Creation is also an Act of God so Free, that it was not necessary that God will to create: and so here obtains, not only the Liberty of Spontaneity, but also of Indifference and of Contradiction, if you attend to the Nature and Essential Attributes of God, abstracted from the determination of the Decree: which is not to be taken in such a way, as if God, after the likeness of men, who are indifferent concerning a certain thing, hesitates for a long time as one doubtful, and is in suspense as one uncertain concerning it, not knowing whether He should incline the one way or the other, until at last He finds a reason that persuaded Him to establish this rather than that. Far be such imperfect deliberation from the altogether perfect God! but, when we say that God created the World by an Act Indifferently Free, we only signify this, that God without injury to any essential Perfections was able not to create the World, and that the Creation of the World does nothing to augment the Perfection or Blessedness of God: although, having been led by an altogether wise reason, from all eternity He decree it, namely, so that He might gloriously manifest His Perfections; which, as He willed Freely, so He executed Most Freely. Of course, 1. whatever things outside of God, if they be, add nothing to the Infinity of divine Perfection; if they be not, they take nothing away: hence there is no connection between the Essence of God and the existence of things produced by Him. 2. Nor is this Liberty of Creation able to be denied, unless you deny at the same time the Independence of God, and His absolute and supreme Dominion and Power over all possible things. 3. Otherwise all Created Things ought also to be thought Necessary, and consequently Independent and Eternal, which is the implication. On the contrary, from the contingency, dependence, and temporary existence of all things except God, in § 4 we have proven the truth of Creation. 4. But if the contrary should obtain, either the World would not be distinct from God, or there would be multiple Gods: both are absurd and altogether false as demonstrated from those things that we proved in Chapter IV, § 23, 25. 5. If God with indifferent Freedom decreed the futurition of the World, then He was compelled by no necessity of nature, either His own or that of the creatures, to create the same. But that Indifferent Freedom of the Decrees was asserted in Chapter VI, § 7: compare what things I have observed there.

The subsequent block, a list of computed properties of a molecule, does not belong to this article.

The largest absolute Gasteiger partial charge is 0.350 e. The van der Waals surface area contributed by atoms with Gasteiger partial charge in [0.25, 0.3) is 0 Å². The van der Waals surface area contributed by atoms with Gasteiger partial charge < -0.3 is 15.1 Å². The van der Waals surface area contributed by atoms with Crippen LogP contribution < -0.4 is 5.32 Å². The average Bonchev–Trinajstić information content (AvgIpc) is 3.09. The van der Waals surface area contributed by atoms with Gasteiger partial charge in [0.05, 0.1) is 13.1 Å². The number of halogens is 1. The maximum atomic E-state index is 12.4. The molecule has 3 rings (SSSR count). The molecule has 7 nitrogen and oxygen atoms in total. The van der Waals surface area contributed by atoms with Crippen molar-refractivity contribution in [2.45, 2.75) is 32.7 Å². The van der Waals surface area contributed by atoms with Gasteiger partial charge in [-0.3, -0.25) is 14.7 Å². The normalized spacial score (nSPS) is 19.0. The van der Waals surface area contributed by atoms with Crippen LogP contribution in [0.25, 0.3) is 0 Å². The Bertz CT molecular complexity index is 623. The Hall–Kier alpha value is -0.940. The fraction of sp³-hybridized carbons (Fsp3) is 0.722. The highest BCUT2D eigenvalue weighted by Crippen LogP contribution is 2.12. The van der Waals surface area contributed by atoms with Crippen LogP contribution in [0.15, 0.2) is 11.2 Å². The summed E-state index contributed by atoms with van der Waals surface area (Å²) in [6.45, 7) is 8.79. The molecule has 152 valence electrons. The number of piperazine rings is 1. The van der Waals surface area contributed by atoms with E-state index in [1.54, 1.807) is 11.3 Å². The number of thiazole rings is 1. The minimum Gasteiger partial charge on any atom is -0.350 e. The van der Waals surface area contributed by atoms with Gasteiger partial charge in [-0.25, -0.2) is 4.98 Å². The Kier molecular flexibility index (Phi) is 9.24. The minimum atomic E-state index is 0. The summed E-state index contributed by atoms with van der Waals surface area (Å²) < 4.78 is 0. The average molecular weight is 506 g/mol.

This is to be held against the Atheists and the Philosophers even of our time, among whom Spinoza leads the pack; in refuting whom it is all the less necessary that we spend much labor, since he verily proves nothing at all, although with the appearance of Mathematical Demonstrations he attempts to deceive the simpler, just as the Most Distinguished NIEUWENTYT has most clearly demonstrated throughout his entire treatise, which he called Fundamenta Certitudinis, written in Dutch. For example, Spinoza, who says that Eternal and Infinite Essence is able to be called God or Nature; he, I say, teaches that all things follow by necessity of God’s Nature, so that the Will of God he calls the asylum and refuge of Ignorance, and holds that all things were able to be produced by God in no other way. But, when against this fatal necessity it is objected to him, in what manner from the Idea of Extension such a diversity of Creatures could be shown à priori, which contrariwise bids us to ascend to the Motion most freely introduced to Matter by God, the first Mover? He responds, that Matter is incorrectly defined by Extension; but that it must necessarily be defined as an Attribute that expresses Eternal and infinite Essence or Existence. And thus he is wont to prove his positions, merely by contriving Definitions at will. Although the remaining things, with which he trifles, concerning the subsistence of all things in God, concerning the necessity of all things through the nature of God, etc., he appears to demonstrate with a great display, the whole demonstration at least is resolved ultimately in Definition VI, Part I of Ethics, wherein God is called absolutely infinite Being, that is, substance consisting of infinite attributes, each one of which expresses the eternal and infinite essence. On this Definition rests the whole mass of Spinozism, and he everywhere appeals to that as sufficiently demonstrated; at the same time, should you examine that Definition, it comes only to this: By God I understand absolutely infinite Being, etc.; and so that Definition, which in no way is demonstrated, merely represents to us what Spinoza himself understands concerning God, not what God is: but Spinoza’s Conception is not the norm and measure of truth for the peoples of the world.